Aeration is a well-known process most of us understand and have experienced — who hasn’t blown bubbles through a straw into a liquid or seen water jet from a decorative fountain? But what is pure oxygen aeration?
Aeration is used to either mix, circulate, or dissolve air into a liquid or other substance.
The process is commonly used in wastewater treatment: Aerating mixers or diffusers expose sewage or dirty water to air. When air is added to water, it releases some of the gases present, such as carbon dioxide and hydrogen sulfide. This is particularly useful in the activated sludge treatment process, in which sludge and effluent are mixed together. The addition of air enables microorganisms to use available oxygen to break down dissolved or suspended organic materials.
Limits of Standard Aeration
There are limits to the capability of air-based aeration. This type of system can’t dissolve more than 25 percent of the available oxygen into the wastewater, so it continues to use energy even when it’s not needed. The biology of the wastewater changes over time, which also changes the oxygen demand from its peak. Systems may have several units operating to meet their system capacity needs, and taking individual aeration units on and off line is complicated.
Pure oxygen aeration was developed on the theory that adding pure oxygen would accelerate these biological processes. Pure oxygen is a term used to describe a gaseous mixture containing more than 90 percent oxygen. Regular air we breathe contains roughly 21 percent oxygen.
Energy Cost of Aeration
High energy cost is one challenge commonly associated with using any type of aeration, which can be responsible for anywhere from 40 to 80 percent of a wastewater treatment plant’s energy demand. New technologies for providing pure oxygen aeration have reduced the total power demand by as much as 60 percent when compared to a conventional system. Additional reductions in power consumption can be made if a facility is located near an oxygen supply.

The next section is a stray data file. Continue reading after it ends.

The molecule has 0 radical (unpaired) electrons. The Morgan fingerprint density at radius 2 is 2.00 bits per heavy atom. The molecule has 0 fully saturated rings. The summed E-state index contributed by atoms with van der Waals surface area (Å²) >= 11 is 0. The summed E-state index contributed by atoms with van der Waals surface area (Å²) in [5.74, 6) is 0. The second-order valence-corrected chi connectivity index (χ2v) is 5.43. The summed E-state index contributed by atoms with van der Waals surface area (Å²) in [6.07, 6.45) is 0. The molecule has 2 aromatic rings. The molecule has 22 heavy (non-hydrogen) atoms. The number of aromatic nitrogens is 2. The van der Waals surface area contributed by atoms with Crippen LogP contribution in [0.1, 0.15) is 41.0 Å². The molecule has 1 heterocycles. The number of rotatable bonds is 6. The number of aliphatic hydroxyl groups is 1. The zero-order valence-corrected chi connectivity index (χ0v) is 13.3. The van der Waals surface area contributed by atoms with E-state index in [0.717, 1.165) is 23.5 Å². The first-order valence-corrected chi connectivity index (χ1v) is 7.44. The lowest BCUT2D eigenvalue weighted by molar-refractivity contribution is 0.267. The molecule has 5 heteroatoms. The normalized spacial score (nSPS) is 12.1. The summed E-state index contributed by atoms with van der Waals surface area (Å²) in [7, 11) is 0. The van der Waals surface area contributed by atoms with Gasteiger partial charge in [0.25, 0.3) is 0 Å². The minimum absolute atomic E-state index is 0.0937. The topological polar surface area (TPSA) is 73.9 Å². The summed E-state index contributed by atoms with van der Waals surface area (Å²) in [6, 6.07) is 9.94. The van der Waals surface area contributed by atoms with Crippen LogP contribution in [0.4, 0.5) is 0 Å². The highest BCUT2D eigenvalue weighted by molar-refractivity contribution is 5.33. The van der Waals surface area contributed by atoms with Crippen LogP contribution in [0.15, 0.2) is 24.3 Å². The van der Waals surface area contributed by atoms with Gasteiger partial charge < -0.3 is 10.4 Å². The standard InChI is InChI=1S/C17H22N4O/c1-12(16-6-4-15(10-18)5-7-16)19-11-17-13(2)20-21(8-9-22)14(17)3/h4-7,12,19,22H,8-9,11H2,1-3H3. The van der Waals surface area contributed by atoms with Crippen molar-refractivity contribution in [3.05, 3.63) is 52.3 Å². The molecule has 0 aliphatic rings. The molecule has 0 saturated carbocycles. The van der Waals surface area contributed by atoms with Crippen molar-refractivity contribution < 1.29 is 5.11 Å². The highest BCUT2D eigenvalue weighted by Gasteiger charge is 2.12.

Odor and VOC Reduction
Saving energy isn’t the only benefit of using pure oxygen for aeration. Scientists from the Institute of Environmental Engineering and Management at the Witten Herdecke University in Witten Germany noted that the improved oxygen transfer rate reduces emissions, particularly of odors.
Praxair, a global supplier of industrial gases and applications technologies, said its In-Situ Oxygenation System is able to reduce volatile organic compound emissions, which may cause health problems, especially in high concentrations.
Pure oxygen aeration also reduces the amount of sludge produced, potentially reducing the costs associated with sludge disposal.
State-of-the-art pure oxygen aeration systems, with lower up-front costs, can provide an attractive total cost of ownership for those using the technology.
And pure oxygen aeration can be used in conjunction with a variety of water treatment processes, such as extended aeration or sequencing batch reactor treatment process.
Image by Zoya Fedorova/123RF.